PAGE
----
General safety should be taught for all, as safety is not as common sense as most people think. Some general safety tips for working near traffic are: never turn your back to traffic, ever; never walk between 2 parked vehicles immediately next to a roadway, if one is hit then it will pin you between the vehicles; never use earbuds or look at your phone while walking or working near a roadway; do not assume a car can see you, always wait until the vehicle comes to a complete stop before entering a roadway; and lastly, the best way to make all pedestrians safer is to make all of us drivers safer behind the wheel.

Posted in 2022, OCTOBER 2022 | Comments Off on Working On Or Near Roadways

Advocacy Update

Forrest Wall March 2021Written by HBA and AAM CEO, Forrest M. Wall, CAE

Elevator Legislation Introduced
Legislation which would impact apartment properties with elevators has been introduced in the Michigan Senate. The proposed law would require apartment owners to provide “reasonable accommodations” to residents in situations where less than 50 percent of functional elevators in the property are working and the nonfunction of elevators may result in life threatening consequences to residents. Reasonable accommodations are defined in the legislation as “a modification or an adjustment made that is based on a proven need.” It goes on to specify this must include notifying residents of applicable resources and phone numbers for those resources (including 211), and the following:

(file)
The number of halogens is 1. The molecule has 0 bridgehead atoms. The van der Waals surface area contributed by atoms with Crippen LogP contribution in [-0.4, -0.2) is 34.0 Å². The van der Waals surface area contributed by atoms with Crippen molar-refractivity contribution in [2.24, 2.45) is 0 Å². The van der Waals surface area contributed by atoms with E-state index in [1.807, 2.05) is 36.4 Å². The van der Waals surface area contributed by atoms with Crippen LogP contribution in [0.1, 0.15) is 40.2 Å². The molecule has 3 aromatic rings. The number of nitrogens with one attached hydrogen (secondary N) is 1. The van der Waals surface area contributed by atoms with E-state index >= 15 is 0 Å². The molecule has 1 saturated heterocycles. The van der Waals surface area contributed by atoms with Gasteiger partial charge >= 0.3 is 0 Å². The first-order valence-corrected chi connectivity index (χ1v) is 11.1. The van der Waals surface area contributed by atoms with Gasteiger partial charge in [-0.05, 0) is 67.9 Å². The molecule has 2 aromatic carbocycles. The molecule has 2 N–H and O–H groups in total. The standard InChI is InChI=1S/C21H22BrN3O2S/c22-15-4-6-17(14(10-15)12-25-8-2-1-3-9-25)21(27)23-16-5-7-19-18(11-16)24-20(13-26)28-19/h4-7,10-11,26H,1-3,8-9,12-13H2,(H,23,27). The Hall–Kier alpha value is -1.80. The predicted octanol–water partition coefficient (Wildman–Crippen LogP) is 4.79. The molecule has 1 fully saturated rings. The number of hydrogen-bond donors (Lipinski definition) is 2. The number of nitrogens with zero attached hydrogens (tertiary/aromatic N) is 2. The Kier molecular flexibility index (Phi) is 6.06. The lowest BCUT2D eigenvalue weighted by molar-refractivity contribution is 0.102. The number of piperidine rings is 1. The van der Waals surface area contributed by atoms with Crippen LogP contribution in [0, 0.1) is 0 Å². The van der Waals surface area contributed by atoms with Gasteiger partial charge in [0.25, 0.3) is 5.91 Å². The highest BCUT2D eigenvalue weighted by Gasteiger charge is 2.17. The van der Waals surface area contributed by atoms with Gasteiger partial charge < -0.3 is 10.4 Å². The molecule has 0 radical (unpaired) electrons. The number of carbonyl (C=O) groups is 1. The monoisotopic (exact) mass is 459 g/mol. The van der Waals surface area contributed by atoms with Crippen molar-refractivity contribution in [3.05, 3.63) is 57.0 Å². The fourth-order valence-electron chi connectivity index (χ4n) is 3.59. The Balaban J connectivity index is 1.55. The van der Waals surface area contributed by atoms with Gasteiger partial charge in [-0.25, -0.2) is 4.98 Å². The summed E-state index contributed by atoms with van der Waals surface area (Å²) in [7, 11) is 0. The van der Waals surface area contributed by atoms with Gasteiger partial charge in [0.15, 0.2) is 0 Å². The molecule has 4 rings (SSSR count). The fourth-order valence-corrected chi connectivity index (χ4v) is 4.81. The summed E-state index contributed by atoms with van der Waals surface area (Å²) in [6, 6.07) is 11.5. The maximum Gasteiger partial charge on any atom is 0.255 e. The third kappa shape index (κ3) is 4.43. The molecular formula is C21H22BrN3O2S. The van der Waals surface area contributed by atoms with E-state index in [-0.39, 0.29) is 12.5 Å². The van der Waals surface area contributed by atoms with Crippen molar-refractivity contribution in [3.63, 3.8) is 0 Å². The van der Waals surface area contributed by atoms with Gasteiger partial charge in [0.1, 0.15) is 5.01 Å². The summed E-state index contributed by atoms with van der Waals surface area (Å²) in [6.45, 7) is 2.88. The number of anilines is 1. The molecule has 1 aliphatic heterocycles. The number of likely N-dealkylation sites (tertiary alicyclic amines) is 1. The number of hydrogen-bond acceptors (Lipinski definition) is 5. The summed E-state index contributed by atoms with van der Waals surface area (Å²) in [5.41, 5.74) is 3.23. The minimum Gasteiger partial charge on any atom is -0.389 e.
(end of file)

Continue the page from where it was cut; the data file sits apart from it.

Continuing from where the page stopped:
• Engaging volunteer groups or individuals to assist a resident with mobility issues with purchasing and delivering groceries, running errands, or doing laundry.
  • Increasing the amount of time management and maintenance staff stays on-site during work hours